Nutrition Tips for Athletes: Pomegranates – The Fruit with a Crown

Pomegranate Nutrition for Athletes

For your good health

Pomegranate season has started and will continue until late January or February on the West Coast.

The red colored fruit with a crown is not only beautiful but it is delicious and nutritious for everyone, including athletes. The unique flavor of the pomegranate seeds is sweet and tart at the same time. The seeds are fun to eat although they can be messy; it is best to slice the top off and expose the seeds which are arranged in segments. Use a knife to score the skin in quarters which will make the seeds pop out easier.

Similar to all plant foods pomegranate seeds contain dietary fiber which is important to keep our bowels regular and give us a feeling of fullness. The potassium content of pomegranate is significant which makes it especially beneficial for athletes to balance their electrolytes for maximum performance. Pomegranates also contain valuable vitamin C.

The seeds and juice of the royal pomegranate contains a variety of antioxidants that elicit the health benefits, namely polyphenols and anthocyanins which are the favorable components of red wine and grape juice. These antioxidants can help buffer the oxidative damage that athletes create when exercising intensely for extended period of time. Antioxidants can reduce inflammation and help repair muscle tissue.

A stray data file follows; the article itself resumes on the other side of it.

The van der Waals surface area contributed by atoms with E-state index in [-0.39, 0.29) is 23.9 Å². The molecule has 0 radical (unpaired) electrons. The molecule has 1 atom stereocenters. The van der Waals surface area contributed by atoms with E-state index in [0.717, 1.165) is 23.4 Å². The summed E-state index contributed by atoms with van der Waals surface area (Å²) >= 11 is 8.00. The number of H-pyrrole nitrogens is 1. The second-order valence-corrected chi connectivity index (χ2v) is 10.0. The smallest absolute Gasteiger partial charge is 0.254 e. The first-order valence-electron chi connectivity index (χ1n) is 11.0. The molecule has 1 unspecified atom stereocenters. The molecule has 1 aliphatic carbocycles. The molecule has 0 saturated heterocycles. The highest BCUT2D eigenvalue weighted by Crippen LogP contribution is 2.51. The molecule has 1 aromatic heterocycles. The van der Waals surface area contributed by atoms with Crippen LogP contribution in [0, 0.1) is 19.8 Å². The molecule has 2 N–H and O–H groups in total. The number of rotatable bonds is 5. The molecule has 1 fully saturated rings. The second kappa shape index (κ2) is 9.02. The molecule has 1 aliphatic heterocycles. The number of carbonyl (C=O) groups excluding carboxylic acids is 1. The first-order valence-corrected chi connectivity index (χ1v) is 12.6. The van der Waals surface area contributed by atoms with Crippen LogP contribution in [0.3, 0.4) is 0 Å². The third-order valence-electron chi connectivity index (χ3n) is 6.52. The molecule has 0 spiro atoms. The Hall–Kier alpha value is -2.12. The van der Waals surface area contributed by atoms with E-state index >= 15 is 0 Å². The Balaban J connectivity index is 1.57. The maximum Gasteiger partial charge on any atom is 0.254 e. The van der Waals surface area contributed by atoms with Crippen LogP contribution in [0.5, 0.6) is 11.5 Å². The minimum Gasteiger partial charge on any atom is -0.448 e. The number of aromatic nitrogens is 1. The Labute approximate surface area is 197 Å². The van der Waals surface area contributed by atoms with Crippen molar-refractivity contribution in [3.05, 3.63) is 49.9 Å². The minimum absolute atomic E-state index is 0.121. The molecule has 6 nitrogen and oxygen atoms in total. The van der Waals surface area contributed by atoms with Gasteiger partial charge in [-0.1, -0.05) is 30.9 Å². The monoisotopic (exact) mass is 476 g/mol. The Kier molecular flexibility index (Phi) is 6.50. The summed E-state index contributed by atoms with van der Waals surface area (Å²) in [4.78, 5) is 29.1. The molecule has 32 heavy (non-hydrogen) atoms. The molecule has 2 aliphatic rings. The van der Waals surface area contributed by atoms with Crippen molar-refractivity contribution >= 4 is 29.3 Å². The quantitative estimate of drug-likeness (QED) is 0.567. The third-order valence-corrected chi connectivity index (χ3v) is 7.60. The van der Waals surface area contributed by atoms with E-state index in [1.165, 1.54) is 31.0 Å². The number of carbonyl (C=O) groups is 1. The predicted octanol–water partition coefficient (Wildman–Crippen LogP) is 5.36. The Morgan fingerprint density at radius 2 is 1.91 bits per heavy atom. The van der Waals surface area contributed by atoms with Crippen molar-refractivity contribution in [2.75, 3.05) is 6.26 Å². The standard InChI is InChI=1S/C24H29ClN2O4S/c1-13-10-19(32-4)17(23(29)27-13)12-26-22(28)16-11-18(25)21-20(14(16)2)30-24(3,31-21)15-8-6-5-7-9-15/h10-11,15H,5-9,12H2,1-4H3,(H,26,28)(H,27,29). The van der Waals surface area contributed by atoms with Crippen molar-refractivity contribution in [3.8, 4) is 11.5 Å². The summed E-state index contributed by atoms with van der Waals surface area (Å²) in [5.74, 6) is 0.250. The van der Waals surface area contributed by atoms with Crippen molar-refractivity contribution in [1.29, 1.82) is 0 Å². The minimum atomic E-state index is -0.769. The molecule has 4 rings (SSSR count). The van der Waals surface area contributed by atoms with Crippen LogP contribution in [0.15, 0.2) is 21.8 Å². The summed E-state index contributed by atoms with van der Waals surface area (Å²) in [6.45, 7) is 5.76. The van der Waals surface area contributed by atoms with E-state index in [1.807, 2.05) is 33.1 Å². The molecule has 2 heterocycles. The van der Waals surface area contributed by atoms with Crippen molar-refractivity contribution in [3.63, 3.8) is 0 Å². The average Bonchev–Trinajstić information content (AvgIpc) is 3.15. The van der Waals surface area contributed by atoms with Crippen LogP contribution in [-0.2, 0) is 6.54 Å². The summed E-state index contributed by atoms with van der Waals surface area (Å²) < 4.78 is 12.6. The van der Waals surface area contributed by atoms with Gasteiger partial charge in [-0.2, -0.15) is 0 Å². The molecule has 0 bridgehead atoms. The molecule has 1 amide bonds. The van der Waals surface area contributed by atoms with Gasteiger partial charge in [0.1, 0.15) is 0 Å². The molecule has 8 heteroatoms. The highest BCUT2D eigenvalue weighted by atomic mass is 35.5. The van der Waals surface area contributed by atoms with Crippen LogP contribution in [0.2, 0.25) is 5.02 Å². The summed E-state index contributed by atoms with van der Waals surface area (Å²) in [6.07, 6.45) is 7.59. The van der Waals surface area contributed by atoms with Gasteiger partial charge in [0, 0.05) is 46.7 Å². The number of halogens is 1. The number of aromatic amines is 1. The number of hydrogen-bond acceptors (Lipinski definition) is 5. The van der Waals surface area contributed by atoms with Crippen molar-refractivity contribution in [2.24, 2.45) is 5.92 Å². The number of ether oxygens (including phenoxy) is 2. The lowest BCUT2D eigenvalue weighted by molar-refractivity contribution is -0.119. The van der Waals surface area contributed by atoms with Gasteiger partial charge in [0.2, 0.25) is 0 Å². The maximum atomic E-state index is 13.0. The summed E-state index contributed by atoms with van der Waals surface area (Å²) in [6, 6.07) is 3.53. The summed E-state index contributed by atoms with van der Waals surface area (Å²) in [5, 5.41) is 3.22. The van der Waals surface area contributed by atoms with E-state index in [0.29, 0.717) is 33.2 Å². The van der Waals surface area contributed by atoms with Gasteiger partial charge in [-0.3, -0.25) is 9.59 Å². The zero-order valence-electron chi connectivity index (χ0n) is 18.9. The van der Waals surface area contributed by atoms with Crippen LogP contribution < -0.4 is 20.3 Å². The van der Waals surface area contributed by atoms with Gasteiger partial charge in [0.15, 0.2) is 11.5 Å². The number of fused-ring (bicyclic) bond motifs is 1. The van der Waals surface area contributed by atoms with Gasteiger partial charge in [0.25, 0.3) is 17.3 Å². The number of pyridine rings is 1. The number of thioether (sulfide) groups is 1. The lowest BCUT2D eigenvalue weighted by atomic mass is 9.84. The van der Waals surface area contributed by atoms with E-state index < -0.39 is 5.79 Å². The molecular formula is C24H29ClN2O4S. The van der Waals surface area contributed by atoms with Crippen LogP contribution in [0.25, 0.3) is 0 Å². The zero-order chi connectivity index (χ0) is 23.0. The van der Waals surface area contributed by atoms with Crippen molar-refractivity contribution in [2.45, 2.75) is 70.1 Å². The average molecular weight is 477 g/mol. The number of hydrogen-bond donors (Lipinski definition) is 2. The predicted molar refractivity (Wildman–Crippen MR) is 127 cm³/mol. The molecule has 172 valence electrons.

Pomegranate juice may help prevent or stop plaque from building up in blood vessels. Research from cardiologist Dean Onish, MD has demonstrated that pomegranate juice may improve blood flow in people with heart disease. Antioxidants are also known to help prevent and repair DNA damage that can lead to cancer including prostate cancer. The pomegranate industry loves to promote the anti-cancer components along with research stating it is helpful for people with diabetes. However, all natural fruit juice without added sugar increases blood sugar levels within 15 minutes of drinking it. This can be fine when your sugar levels before drinking the juice were lower and before you exercise, however the juice of the pomegranate is not a routine component of a diet for people with type 2 diabetes. Athletes and individuals without type 2 diabetes, on the other hand can handle juice: full strength after exercise and diluted before or during exercise for optimal hydration.

Choose pomegranates with intact skin that feel heavy or full of juicy seeds. Add the seeds to a variety of dishes including tuna, chicken, potato and tofu salad. They can easily add color and distinct flavor to brown rice and quinoa. Pomegranates also provide an added crunch and sweetness to plain yogurt or oatmeal. Try adding this seasonal fruit to your diet to help fuel your next workout!

– Gerri French, MS, RD, CDE, Sansum Clinic

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